Church of Ireland Synod: Merger of two dioceses approved

24 May 2019

Gregg Ryan reports from the Church of Ireland’s General Synod in Derry

Church of Ireland

Left to right: Bishops Pat Storey, Paul Colton, and Harold Miller

Left to right: Bishops Pat Storey, Paul Colton, and Harold Miller

A BILL to allow the creation of a new diocese within the Church of Ireland was given final approval on Thursday of last week.

The Bill was proposed by the Dean of Tuam, Killala and Achonry, the Very Revd Alistair Grimason (Tuam).

It proposed the amalgamation of the united diocese of Tuam, Killala & Achonry with that of Limerick & Killaloe (which incorporates six other dioceses), in the west of Ireland, into one new united diocese, Tuam, Limerick & Killaloe. The existing two dioceses currently each have a bishop in situ: that of Tuam, the Rt Revd Patrick Rooke, and of Limerick, Dr Kenneth Kearon. Under the new merger, there would be only one bishop, but this merger cannot take place until one of the existing bishops retires or moves on.

Dean Grimason summed up the extensive rounds of talks and explanatory meetings, which he said had allayed the fears of many. It was further complicated by the fact that Limerick was in the Province of Dublin, whereas Tuam was in the Province of Armagh.

He said: “I’m sorry, now, that none of us had the foresight to make a documentary film about the process in a similar vein as Brexit: Behind closed doors; but, if we had, members of synod would have witnessed a series of meetings, over a number of years, of a steering group made up of representatives of both diocesan synods, talking, discussing, debating, swapping ideas in a spirit of co-operation and respect and unity of purpose.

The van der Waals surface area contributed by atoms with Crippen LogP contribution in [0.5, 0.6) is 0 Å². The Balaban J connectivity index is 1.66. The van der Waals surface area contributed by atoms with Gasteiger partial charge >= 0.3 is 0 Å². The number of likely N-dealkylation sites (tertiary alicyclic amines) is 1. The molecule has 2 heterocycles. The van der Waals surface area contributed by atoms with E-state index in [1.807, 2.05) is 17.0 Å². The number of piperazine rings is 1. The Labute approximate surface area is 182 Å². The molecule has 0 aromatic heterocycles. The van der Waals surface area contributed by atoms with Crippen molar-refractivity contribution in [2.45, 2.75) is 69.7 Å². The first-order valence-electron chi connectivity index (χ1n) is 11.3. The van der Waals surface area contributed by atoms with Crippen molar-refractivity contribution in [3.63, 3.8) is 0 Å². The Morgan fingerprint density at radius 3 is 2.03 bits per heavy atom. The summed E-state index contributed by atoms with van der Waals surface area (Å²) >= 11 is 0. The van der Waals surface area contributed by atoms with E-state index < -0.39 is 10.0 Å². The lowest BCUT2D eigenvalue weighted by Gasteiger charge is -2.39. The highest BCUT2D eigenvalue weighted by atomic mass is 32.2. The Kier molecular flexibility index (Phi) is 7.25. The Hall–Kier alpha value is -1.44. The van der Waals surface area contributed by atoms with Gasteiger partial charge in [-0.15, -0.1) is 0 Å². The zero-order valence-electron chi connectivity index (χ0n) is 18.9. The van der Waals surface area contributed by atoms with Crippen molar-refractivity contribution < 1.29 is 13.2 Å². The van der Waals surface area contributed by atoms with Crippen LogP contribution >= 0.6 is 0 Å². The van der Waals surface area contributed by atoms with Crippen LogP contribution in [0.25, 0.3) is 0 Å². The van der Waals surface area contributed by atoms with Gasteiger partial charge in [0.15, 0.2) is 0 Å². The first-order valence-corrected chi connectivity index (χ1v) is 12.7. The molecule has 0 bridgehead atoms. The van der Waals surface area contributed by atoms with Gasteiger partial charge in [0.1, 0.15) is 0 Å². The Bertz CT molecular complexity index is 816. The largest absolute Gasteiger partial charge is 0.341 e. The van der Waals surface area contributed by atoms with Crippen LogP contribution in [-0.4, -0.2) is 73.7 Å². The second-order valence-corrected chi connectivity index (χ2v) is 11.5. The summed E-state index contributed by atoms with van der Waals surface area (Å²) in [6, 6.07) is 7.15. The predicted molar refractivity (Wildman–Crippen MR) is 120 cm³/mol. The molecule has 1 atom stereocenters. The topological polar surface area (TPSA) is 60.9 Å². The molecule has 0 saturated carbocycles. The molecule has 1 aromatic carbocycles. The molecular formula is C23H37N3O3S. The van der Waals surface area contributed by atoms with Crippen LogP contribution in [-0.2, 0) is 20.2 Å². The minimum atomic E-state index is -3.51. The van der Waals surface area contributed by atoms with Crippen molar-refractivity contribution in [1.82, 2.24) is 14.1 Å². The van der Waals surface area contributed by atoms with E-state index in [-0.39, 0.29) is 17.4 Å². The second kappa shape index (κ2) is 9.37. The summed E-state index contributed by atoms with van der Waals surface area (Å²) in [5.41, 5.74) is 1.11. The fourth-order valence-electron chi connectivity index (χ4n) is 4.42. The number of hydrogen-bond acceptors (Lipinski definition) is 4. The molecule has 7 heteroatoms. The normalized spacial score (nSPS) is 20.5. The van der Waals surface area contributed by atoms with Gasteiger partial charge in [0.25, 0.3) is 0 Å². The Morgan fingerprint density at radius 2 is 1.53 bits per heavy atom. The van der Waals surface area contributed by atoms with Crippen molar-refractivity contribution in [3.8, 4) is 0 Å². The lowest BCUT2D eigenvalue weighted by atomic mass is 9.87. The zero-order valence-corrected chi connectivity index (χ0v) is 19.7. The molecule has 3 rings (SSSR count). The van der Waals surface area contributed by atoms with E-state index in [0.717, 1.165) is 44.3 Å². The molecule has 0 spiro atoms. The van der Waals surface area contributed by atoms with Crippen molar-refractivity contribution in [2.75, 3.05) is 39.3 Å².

“I doubt whether our film documentary would have made for compelling viewing, though, because, unlike the Brexit film, there was no rancour, no point-scoring, and no bitterness. We recognised the good sense of what we were about, and got on with the job.”

Under the new proposals, one parish, Ballisodare, will move to the diocese of Kilmore, while the diocese of Tuam will move from the Province of Armagh to Dublin.

Given the very long distance from Kerry to Sligo, and that Tuam will no longer have a resident Bishop, the Representative Church Body has made arrangements for accommodation and meetings at the northern end of Tuam diocese, mirroring existing arrangements for the Bishop at Tralee, in County Kerry.

Seconding the Bill, Joc Sanders (Killaloe) said that the Bill represented a carefully crafted, balanced agreement between the two dioceses to unite under terms that both dioceses had wholeheartedly endorsed. “It should not be seen as a package deal, and will require the assent of both diocesan synods before it comes into effect,” he said. “Only after both have done so can the dioceses be united, when next either see becomes vacant.”

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